Monday, February 6, 2012

Bad Water – Test it to Know

Bad water is a term that has popped up several times in community meetings. It is vague, and could mean almost anything. Though neighbors have declared at community meetings that old-timers “all say the water is bad”, they refuse to spend any money to test their drinking water wells, opting, instead, to buy bottled water to drink. The water they are calling “bad” is from the northwestern portion of the Culpeper groundwater basin that provides water to all our wells, and happens in fact to be quite good source water. When I purchased my home, one of my contingencies was water quality. I had the right to exit the purchase if the water quality was unacceptable to me. Though the seller was willing to accept my vague contingency all we could negotiate was a 12 day contingency period and in reality I had less time than that. The power needed to be turned on to operate the water pump, the pressure tank drained and the water run to clear out the well and lines which had been unused for six months.

There are reasonably priced informational oriented analysis package available to the consumer; however, the turn-around time for these products is about 4 weeks and the analytical limits were higher than I wanted for this first analysis. I was interested in obtaining a water supply as pristine as possible, and I would refuse any traces of any industrial compounds. I was specifically looking for solvents, hydrocarbon fuels, heavy metals and pesticide traces that might have resulted from previous land use or difficult taste quality issues. I determined my best option to verify water quality within the transaction time frame appeared to be to use an US EPA certified laboratory to perform a rush compliance analysis of the water sample for every primary and secondary contaminants listed under the Safe Drinking Water Act while simultaneously researching the history of the land.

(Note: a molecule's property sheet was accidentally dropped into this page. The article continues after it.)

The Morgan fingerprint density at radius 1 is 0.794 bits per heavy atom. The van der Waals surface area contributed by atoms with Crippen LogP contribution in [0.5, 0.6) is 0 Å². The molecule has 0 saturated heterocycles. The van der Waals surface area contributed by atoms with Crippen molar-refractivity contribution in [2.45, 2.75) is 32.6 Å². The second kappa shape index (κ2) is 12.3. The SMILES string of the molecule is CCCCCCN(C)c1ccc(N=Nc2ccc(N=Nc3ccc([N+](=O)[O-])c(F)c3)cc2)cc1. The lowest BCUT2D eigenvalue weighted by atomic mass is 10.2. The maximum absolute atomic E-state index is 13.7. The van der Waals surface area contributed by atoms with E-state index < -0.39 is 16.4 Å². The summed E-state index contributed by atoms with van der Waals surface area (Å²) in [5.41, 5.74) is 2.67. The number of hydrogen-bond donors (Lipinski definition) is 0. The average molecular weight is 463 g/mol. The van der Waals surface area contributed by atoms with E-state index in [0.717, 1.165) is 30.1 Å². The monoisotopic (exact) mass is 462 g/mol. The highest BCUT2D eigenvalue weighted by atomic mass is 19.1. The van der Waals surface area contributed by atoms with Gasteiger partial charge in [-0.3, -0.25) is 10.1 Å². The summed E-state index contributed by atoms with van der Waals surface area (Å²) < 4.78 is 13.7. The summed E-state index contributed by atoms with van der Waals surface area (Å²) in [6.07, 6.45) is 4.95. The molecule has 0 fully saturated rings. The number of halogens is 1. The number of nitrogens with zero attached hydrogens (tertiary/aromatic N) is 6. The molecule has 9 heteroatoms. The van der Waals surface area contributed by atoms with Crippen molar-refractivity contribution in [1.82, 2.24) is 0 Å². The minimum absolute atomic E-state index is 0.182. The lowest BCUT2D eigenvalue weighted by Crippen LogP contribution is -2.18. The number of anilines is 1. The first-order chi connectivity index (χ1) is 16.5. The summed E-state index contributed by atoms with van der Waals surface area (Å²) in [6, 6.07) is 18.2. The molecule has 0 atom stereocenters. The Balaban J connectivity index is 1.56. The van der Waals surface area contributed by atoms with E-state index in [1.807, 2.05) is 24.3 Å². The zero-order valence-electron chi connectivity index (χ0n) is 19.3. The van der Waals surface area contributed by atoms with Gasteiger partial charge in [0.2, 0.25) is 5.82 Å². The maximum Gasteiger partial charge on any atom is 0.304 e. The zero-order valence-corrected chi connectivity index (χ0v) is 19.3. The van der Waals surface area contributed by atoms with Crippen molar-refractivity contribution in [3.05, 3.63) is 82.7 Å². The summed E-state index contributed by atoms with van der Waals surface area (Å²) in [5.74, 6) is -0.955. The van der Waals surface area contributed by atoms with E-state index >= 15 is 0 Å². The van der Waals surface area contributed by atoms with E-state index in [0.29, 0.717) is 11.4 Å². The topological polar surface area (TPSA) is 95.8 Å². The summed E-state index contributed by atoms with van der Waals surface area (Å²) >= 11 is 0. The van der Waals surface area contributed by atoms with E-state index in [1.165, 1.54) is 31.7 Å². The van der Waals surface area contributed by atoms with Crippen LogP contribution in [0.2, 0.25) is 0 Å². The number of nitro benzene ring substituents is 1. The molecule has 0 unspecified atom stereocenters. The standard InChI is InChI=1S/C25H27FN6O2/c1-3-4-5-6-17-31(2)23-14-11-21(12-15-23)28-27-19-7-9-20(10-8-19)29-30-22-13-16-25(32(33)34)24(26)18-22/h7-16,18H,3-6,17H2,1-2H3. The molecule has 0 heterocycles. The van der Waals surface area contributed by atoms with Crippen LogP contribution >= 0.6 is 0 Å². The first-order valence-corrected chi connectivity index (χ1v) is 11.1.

The good news is the results confirmed that the on-site drinking water well provided water that met the Safe Drinking Water Standards and was free of even trace industrial contaminants only having traces (parts per million) of naturally occurring minerals such as iron, barium, cooper and moderately hard water (the presence of calcium carbonate), but even these secondary criteria were below recommended levels. I concluded the groundwater supplying the house was uncontaminated from its previous use as a dairy/cattle operation and the water quality good. To obtain that analysis within the time frame of the contingency period I spent $1,635.00, not an amount of money I could spend again, but the house was the most expensive purchase of my life and I did not want to purchase a house with that ambiguous “bad” water. The water also tasted good to me. What I missed during the rush analysis and investigation of the site was the risks of the local geology. Coming from California I had not been familiar with the local geological variations.

Groundwater flows under ambient pressure from Bull Run Mountain towards Bull Run, the river. Thus, groundwater flows west to east. The soils in our neighborhood and the surrounding area are described by the USGS as Balls Bluff Siltstone with a gravel, sand and clay type bedding plane. (That is the technical name for the flat plane, edged orange red rocks that are everywhere you put a shovel.) In the siltstone bedding plane, the fractures within the rocks run predominately north south. Thus while ground water flows generally speaking west to east, water or a contaminant that catches a fracture will carry the contaminant to drinking water depth in a north south pattern. Contaminants can enter the groundwater at these fractures and zigzag through the neighborhood. Though the neighborhood is bound by rivers to the east and south which serve as hydraulic breaks within the neighborhood we are an enclosed fracture system with a potential of contamination from the north and west. There is no natural attenuation in a fractured system. Any malfunctioning septic system, improper disposal, mishandling of waste at the nearby horse farm or spill on any property has the potential to impact the drinking water well of other residents to the south, southeast or east. There is no guarantee that the water will remain uncontaminated so I need to monitor it regularly as well as keep an eye out for likely sources of contamination. I have continued to test my water well at least once a year using much more affordable options that are available.